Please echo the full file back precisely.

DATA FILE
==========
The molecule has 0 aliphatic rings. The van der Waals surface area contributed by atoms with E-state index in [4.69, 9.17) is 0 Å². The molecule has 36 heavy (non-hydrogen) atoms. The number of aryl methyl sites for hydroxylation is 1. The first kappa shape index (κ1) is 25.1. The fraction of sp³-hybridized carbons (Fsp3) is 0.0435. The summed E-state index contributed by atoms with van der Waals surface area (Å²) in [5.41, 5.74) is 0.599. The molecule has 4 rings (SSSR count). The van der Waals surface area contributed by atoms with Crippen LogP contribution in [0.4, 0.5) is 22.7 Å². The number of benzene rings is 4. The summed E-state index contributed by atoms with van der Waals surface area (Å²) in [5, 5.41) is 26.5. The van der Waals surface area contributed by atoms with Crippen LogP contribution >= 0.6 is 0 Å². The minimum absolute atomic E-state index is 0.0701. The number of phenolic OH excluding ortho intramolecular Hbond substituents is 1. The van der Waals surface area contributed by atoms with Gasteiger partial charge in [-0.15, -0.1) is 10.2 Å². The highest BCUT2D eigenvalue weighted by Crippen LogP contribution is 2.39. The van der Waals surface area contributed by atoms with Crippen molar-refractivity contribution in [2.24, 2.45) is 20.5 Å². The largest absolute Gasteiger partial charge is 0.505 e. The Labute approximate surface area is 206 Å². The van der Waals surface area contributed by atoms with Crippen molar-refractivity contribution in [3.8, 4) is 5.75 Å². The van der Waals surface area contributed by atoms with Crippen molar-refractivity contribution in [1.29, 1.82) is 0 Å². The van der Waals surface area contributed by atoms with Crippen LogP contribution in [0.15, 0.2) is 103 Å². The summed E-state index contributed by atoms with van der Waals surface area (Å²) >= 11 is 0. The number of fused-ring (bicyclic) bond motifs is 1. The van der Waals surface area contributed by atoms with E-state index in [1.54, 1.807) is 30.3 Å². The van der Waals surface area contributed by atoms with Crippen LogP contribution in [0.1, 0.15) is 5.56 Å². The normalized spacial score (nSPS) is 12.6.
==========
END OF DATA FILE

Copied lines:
The molecule has 0 aliphatic rings. The van der Waals surface area contributed by atoms with E-state index in [4.69, 9.17) is 0 Å². The molecule has 36 heavy (non-hydrogen) atoms. The number of aryl methyl sites for hydroxylation is 1. The first kappa shape index (κ1) is 25.1. The fraction of sp³-hybridized carbons (Fsp3) is 0.0435. The summed E-state index contributed by atoms with van der Waals surface area (Å²) in [5.41, 5.74) is 0.599. The molecule has 4 rings (SSSR count). The van der Waals surface area contributed by atoms with Crippen LogP contribution in [0.4, 0.5) is 22.7 Å². The number of benzene rings is 4. The summed E-state index contributed by atoms with van der Waals surface area (Å²) in [5, 5.41) is 26.5. The van der Waals surface area contributed by atoms with Crippen LogP contribution >= 0.6 is 0 Å². The minimum absolute atomic E-state index is 0.0701. The number of phenolic OH excluding ortho intramolecular Hbond substituents is 1. The van der Waals surface area contributed by atoms with Gasteiger partial charge in [-0.15, -0.1) is 10.2 Å². The highest BCUT2D eigenvalue weighted by Crippen LogP contribution is 2.39. The van der Waals surface area contributed by atoms with Crippen molar-refractivity contribution in [2.24, 2.45) is 20.5 Å². The largest absolute Gasteiger partial charge is 0.505 e. The Labute approximate surface area is 206 Å². The van der Waals surface area contributed by atoms with Crippen molar-refractivity contribution in [3.8, 4) is 5.75 Å². The van der Waals surface area contributed by atoms with Crippen molar-refractivity contribution in [1.29, 1.82) is 0 Å². The van der Waals surface area contributed by atoms with Crippen LogP contribution in [0.15, 0.2) is 103 Å². The summed E-state index contributed by atoms with van der Waals surface area (Å²) >= 11 is 0. The number of fused-ring (bicyclic) bond motifs is 1. The van der Waals surface area contributed by atoms with E-state index in [1.54, 1.807) is 30.3 Å². The van der Waals surface area contributed by atoms with Crippen LogP contribution in [0.1, 0.15) is 5.56 Å². The normalized spacial score (nSPS) is 12.6.